Ralph Fayle, a moving company executive, was crouched in the ship-in barn at Laurel Raceway yesterday, wrapping purple bandages around the legs of Victory Rainbow, a 9-year-old trotter he bought lame a couple of years ago.

A few minutes earlier, Victory Rainbow had won the day's first qualifying race by five lengths to become eligible to race for purses at night. But he received no money for that qualifying victory, and not having a stable spot, it costs Fayle at least $50 to transport the horse back and forth from his New Bedford, Pa., farm.

But Fayle, 52, spoke with boyish enthusiasum. You might have thought he had won the Hambletonian, harness racing's equivalent of the Kentucky Derby. "Finishing on top, that's the name of the game," said Fayle. "No, there's nothing in business that beats it for a thrill."

So there was Ralph Fayle, president of Nationwide Van Lines, rubbing linement on a horse's legs as his wife, Joan, and trainer-driver, Don Garett, packed equipment and readied two horses for the trip back to the farm.

Joan Fayle would drive with Garrett to the farm and then drive the truck back to their Upper Marlboro home because the truck needed repairs. Fayle headed for Laurel to his Hyattsville office.

To Fayle, a slightly built man, harness racing is an escape, a hobby. He purchased his first horse nine years ago, received his provisional driver's license from the U.S. Trotting Association last year and has won two of the seven parimutuel races in which he has driven. Yesterday was one of those escape days for Fayle.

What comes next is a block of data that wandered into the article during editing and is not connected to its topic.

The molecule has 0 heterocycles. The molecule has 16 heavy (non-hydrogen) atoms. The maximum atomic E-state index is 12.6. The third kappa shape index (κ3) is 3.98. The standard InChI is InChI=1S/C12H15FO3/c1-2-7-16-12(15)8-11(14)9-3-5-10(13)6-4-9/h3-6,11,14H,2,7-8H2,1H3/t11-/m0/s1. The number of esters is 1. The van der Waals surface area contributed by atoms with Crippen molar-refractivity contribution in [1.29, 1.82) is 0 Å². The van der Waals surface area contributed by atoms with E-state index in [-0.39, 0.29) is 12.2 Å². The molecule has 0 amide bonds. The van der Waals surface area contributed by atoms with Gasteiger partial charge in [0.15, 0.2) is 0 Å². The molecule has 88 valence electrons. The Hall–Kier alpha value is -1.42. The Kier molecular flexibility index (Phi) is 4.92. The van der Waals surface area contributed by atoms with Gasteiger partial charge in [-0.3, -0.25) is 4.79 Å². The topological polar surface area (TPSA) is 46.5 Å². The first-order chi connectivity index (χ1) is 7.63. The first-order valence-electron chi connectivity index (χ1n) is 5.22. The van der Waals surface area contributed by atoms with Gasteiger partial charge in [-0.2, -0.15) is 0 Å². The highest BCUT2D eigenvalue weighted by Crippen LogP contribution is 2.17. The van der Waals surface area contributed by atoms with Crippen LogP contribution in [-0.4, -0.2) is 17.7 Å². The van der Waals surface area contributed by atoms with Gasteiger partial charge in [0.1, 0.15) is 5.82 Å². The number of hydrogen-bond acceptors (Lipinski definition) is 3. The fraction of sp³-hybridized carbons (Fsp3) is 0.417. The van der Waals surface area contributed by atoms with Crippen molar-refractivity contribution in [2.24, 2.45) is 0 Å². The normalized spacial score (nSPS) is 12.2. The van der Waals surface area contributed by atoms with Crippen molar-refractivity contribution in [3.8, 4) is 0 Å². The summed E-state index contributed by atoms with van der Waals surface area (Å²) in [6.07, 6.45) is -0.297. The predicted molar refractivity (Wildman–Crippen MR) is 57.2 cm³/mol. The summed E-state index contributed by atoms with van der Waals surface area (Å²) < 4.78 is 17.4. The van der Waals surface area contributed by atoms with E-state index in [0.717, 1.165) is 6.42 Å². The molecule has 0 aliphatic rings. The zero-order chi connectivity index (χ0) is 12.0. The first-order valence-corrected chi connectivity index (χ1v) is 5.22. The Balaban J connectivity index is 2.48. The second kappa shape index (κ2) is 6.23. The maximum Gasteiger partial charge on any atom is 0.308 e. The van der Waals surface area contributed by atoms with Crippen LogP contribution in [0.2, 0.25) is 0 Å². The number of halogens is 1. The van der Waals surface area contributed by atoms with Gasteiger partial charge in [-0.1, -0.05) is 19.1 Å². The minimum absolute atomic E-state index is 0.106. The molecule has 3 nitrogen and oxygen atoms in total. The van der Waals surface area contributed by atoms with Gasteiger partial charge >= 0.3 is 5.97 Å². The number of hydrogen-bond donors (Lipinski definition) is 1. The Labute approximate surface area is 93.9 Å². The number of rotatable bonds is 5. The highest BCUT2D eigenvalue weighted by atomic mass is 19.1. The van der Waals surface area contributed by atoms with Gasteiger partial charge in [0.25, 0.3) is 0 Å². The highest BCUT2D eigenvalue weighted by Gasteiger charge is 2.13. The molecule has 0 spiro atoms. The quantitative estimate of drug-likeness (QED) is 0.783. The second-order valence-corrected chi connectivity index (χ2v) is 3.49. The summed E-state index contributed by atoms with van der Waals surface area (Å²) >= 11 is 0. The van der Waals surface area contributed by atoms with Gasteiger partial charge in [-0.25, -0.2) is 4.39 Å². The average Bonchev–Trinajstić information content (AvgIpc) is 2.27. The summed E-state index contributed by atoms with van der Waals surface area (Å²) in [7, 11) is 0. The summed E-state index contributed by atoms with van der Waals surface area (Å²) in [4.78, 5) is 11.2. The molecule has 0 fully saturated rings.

"I do this for fun: I get a great kick out of it," he said. "Oh, I'm totally relaxed, absolutely and totally relaxed. To me, this is a tremendous form of relaxation, although it is genuinely hard work. But it's not the mental strain that you get in an office."

By horsemen's standards, Fayle is a neophyte, although he now owns a 103-acre farm and 16 horses, only three of which are currently racing.

Fayle was smitten by the standardbred when he was a boy growing up in Maine. Six years ago, he set a goal: retire from the moving business by age 55 and get into the Horse-breeding business. The objective is within reach, he said.

The concept took root long ago, at the end of a 60-mile drive from East Millinocket, Maine, to the Bangor Fair. "All the other kids were in the midway," Fayle recalled, "and here I was with my father in the grandstand watching the races."

Racing, both standardbred and thoroughbred, has become more of a public sport, recently, gaining good exposure this season through the nonestablishment management of Triple Crown winner Seattle Slew, a $17,500 yearling purchase owned not by Jockey Club bluebloods but by a Washington state lumberman.

Fayle, however, does not deceive himself with a Seattle Slew dream or its 1977 standardbred equivalent, Big Towner, a 3-year-old pacing colt owned by three local men.

He does own a good 2-year-old, Allagash Boy, which has raced in 2:04 this year in stakes events.

"Everybody has the dream of a sub-two-minute horse: that's everybody's ultimate goal in this business," he said. "But a Seattle Slew situation is a once-in-a-lifetime situation. When you go to these sales and look for a horse, you're buying comformation and breeding, or, put in the horseman's vernacular, blood and conformation."

What disturbs Fayle most about harness racing is its public image, sometimes rating just below the classic con in "The Sting." For the only time in an hour Fayle shows the slightest hint of irritation.

"The general public should know more about these horses," he said. "They should have seminars like you have in thoroughbred racing. This industry is a good one, but it could be better."